The Dragon and the Knight by Robert Sabuda
This new pop up book by Sabuda, a master of the form, is very child friendly. While I admired his remakes of the classics like The Wonderful Wizard of Oz and Alice’s Adventures in Wonderland, those books spoke more to adults than to children. This new book is perfect to share aloud with a child who will enjoy a romp through different fairy tales. A knight starts chasing a dragon through different stories including Cinderella, Hansel and Gretel, Rapunzel, and Little Red Riding Hood. Each page opens to a different scene that pops open showing the characters of the story created out of the pages of their book. Entirely clever, quick reading and worthy of revisiting again and again.
Sabuda’s art in creating pop up designs will astound young readers. Two pages in particularly are stunning. There is the entire gingerbread house from Hansel and Gretel that pops into being in 3D complete with awnings, windows, door and chimney. Another amazing page is Little Red Riding Hood where the trees pop into a woods that has different dimensions and lots of height. Readers will also enjoy the little reveal at the end as the knight takes off HER helmet.
As always, pop up books aren’t really for very small children, but this is one of those that could be shared carefully with preschoolers who will love the detail and the incredible joy of the format. Appropriate for ages 4-9.
Reviewed from copy received from Simon & Schuster.
Belzhar by Meg Wolitzer
Jam has been taken by her family to The Wood Barn, a boarding school in Vermont for fragile teens. After losing her British boyfriend, Reeve, Jam has been unable to function at all. She just wants to be left alone with her grief and loss. Jam spends her days sleeping and thinking about Reeve and how in only a few weeks their relationship grew into love only to have him die suddenly. At her new school, Jam finds herself selected for a small and exclusive English class where they will read one author for the entire semester. They are also given journals to record their feelings and ideas, old books that look ancient and valuable. As Jam starts to write in hers for the first time, she is transported to a world where Reeve is still alive, where they can spend a brief time together, and where they can relive their experiences with one another. All of the students in the class are having this experience and together they decide to only write in the journals twice a week to make them last, because no one knows what happens to this strange world of the journal when the pages run out. By the end of their experiences in the place they call Belzhar, Jam must face the truths of her loss and her grief.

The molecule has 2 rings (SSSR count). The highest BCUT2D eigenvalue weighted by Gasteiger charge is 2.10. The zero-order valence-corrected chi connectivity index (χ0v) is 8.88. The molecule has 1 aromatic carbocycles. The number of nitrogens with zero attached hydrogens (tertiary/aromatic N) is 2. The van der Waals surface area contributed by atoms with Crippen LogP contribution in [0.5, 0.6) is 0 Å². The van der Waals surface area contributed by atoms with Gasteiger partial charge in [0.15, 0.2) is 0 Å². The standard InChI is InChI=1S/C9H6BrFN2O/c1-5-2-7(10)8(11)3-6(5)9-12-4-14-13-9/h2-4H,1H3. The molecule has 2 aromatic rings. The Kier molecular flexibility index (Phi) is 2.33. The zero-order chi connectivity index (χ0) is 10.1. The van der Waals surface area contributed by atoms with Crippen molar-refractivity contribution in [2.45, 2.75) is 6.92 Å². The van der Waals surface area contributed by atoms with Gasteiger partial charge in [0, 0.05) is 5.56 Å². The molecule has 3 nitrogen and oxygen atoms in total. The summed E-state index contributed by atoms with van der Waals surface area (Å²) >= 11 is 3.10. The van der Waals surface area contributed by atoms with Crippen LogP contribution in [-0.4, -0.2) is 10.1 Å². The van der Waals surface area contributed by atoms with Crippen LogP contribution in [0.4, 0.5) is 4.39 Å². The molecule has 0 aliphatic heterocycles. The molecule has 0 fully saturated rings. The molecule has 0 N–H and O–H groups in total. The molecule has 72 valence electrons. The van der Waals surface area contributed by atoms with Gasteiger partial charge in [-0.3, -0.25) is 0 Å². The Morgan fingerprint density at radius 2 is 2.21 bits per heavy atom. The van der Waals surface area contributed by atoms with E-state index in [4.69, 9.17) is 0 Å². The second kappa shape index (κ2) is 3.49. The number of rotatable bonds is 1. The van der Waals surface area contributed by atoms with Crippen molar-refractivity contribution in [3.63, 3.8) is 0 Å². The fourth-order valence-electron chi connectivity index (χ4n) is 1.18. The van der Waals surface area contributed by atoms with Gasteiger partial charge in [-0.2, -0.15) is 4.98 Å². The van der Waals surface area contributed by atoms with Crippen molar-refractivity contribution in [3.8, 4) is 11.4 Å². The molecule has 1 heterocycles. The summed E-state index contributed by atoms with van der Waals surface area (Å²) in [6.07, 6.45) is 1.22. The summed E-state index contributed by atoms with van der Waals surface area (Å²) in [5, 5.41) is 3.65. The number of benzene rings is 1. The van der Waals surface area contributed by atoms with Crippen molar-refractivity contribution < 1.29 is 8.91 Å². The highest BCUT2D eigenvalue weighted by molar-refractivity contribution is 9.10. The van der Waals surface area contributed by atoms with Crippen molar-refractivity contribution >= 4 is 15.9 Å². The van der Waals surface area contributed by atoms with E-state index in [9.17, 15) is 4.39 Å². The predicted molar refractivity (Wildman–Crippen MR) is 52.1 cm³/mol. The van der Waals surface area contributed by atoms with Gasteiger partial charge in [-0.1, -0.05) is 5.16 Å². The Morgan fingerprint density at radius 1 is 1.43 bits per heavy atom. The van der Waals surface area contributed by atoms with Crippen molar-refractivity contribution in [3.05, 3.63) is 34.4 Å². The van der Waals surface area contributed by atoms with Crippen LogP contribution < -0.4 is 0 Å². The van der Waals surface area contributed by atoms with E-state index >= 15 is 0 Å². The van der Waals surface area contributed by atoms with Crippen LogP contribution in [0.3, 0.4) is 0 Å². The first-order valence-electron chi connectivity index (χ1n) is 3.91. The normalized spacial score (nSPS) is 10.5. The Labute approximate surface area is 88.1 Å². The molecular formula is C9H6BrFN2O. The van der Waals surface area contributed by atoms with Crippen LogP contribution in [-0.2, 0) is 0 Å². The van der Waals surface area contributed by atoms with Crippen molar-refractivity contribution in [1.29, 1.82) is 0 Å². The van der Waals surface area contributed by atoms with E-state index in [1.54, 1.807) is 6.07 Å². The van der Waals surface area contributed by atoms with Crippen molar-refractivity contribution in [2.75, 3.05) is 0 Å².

Wolitzer has earned acclaim as the author of adult literary novels and her short works of fiction. Those skills really show here as she turns what could have been a novel about teenage love and loss into a beautiful and compelling work of magical realism. When I started the novel, I had not expected the journals to be anything more than paper, so that inclusion of a fantasy element thoroughly changed the novel for me. It made it richer, more of an allegory, and lifted it to another level.
Jam, the protagonist, is a girl who does not open up readily. The book is told in her voice and yet readers will not know her thoroughly until the end of the book. It is because of Wolitzer’s skill as a writer that readers may not even realize until the twist comes that the book has even more to reveal. Jam is also not particularly likeable, and I appreciate that. Instead she is lonely, prickly, eager to please and complex. That is what makes the novel work.
This is a particularly deep and unique novel for teens that reveals itself slowly and wondrously on the page. Appropriate for ages 14-17.
Reviewed from copy received from Dutton.